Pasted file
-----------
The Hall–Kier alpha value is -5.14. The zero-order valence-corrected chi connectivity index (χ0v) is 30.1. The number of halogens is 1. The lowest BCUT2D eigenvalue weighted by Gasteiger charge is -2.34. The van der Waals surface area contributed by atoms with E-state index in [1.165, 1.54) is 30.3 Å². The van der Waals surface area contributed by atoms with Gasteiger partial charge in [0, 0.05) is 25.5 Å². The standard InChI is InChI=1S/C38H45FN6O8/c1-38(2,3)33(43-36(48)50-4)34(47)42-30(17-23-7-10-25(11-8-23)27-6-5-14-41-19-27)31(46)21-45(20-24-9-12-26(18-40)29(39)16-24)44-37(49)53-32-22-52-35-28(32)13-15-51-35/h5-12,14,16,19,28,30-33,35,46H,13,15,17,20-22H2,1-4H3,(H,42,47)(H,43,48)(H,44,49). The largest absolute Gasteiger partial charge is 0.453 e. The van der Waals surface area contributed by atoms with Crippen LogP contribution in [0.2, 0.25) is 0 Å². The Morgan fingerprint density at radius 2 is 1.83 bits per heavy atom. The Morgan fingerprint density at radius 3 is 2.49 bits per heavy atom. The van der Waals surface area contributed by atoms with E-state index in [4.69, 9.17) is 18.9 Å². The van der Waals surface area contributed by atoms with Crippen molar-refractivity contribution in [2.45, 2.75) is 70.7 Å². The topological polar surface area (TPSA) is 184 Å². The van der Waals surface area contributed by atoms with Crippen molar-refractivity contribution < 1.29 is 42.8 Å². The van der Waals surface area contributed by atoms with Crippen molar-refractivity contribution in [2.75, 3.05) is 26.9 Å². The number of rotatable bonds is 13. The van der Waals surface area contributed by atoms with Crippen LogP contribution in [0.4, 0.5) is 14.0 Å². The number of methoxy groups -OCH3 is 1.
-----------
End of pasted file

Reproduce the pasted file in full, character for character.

The Hall–Kier alpha value is -5.14. The zero-order valence-corrected chi connectivity index (χ0v) is 30.1. The number of halogens is 1. The lowest BCUT2D eigenvalue weighted by Gasteiger charge is -2.34. The van der Waals surface area contributed by atoms with E-state index in [1.165, 1.54) is 30.3 Å². The van der Waals surface area contributed by atoms with Gasteiger partial charge in [0, 0.05) is 25.5 Å². The standard InChI is InChI=1S/C38H45FN6O8/c1-38(2,3)33(43-36(48)50-4)34(47)42-30(17-23-7-10-25(11-8-23)27-6-5-14-41-19-27)31(46)21-45(20-24-9-12-26(18-40)29(39)16-24)44-37(49)53-32-22-52-35-28(32)13-15-51-35/h5-12,14,16,19,28,30-33,35,46H,13,15,17,20-22H2,1-4H3,(H,42,47)(H,43,48)(H,44,49). The largest absolute Gasteiger partial charge is 0.453 e. The van der Waals surface area contributed by atoms with Crippen LogP contribution in [0.2, 0.25) is 0 Å². The Morgan fingerprint density at radius 2 is 1.83 bits per heavy atom. The Morgan fingerprint density at radius 3 is 2.49 bits per heavy atom. The van der Waals surface area contributed by atoms with E-state index in [4.69, 9.17) is 18.9 Å². The van der Waals surface area contributed by atoms with Crippen molar-refractivity contribution in [2.45, 2.75) is 70.7 Å². The topological polar surface area (TPSA) is 184 Å². The van der Waals surface area contributed by atoms with Crippen molar-refractivity contribution < 1.29 is 42.8 Å². The van der Waals surface area contributed by atoms with Crippen molar-refractivity contribution in [2.75, 3.05) is 26.9 Å². The number of rotatable bonds is 13. The van der Waals surface area contributed by atoms with Crippen LogP contribution in [0.4, 0.5) is 14.0 Å². The number of methoxy groups -OCH3 is 1.